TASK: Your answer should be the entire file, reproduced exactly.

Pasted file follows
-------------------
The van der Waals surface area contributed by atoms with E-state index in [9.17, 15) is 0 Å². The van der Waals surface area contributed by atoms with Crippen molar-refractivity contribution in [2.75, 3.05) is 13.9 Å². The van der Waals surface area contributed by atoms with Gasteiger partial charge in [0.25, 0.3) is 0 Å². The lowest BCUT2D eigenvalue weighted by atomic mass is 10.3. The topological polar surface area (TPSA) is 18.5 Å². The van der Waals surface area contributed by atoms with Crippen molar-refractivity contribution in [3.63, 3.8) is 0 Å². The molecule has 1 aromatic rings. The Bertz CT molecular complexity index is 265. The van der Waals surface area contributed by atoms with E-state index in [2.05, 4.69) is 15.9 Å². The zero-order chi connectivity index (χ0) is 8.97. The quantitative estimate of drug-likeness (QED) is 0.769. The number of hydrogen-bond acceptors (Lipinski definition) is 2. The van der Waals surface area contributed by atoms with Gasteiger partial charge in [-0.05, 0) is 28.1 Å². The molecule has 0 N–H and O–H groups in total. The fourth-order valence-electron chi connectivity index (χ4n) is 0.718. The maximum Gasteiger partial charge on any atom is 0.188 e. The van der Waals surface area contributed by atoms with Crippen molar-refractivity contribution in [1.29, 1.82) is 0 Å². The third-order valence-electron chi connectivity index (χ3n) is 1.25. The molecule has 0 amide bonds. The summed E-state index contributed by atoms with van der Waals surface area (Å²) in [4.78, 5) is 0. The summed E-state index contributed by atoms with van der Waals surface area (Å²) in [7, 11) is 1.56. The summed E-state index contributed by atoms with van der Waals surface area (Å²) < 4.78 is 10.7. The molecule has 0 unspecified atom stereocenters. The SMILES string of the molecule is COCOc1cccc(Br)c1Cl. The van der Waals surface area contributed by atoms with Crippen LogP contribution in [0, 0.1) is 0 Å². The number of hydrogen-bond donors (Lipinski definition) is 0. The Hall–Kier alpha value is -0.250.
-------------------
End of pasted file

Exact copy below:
The van der Waals surface area contributed by atoms with E-state index in [9.17, 15) is 0 Å². The van der Waals surface area contributed by atoms with Crippen molar-refractivity contribution in [2.75, 3.05) is 13.9 Å². The van der Waals surface area contributed by atoms with Gasteiger partial charge in [0.25, 0.3) is 0 Å². The lowest BCUT2D eigenvalue weighted by atomic mass is 10.3. The topological polar surface area (TPSA) is 18.5 Å². The van der Waals surface area contributed by atoms with Crippen molar-refractivity contribution in [3.63, 3.8) is 0 Å². The molecule has 1 aromatic rings. The Bertz CT molecular complexity index is 265. The van der Waals surface area contributed by atoms with E-state index in [2.05, 4.69) is 15.9 Å². The zero-order chi connectivity index (χ0) is 8.97. The quantitative estimate of drug-likeness (QED) is 0.769. The number of hydrogen-bond acceptors (Lipinski definition) is 2. The van der Waals surface area contributed by atoms with Gasteiger partial charge in [-0.05, 0) is 28.1 Å². The molecule has 0 N–H and O–H groups in total. The fourth-order valence-electron chi connectivity index (χ4n) is 0.718. The maximum Gasteiger partial charge on any atom is 0.188 e. The van der Waals surface area contributed by atoms with Crippen molar-refractivity contribution in [1.29, 1.82) is 0 Å². The third-order valence-electron chi connectivity index (χ3n) is 1.25. The molecule has 0 amide bonds. The summed E-state index contributed by atoms with van der Waals surface area (Å²) in [4.78, 5) is 0. The summed E-state index contributed by atoms with van der Waals surface area (Å²) in [7, 11) is 1.56. The summed E-state index contributed by atoms with van der Waals surface area (Å²) < 4.78 is 10.7. The molecule has 0 unspecified atom stereocenters. The SMILES string of the molecule is COCOc1cccc(Br)c1Cl. The van der Waals surface area contributed by atoms with Crippen LogP contribution in [0, 0.1) is 0 Å². The number of hydrogen-bond donors (Lipinski definition) is 0. The Hall–Kier alpha value is -0.250.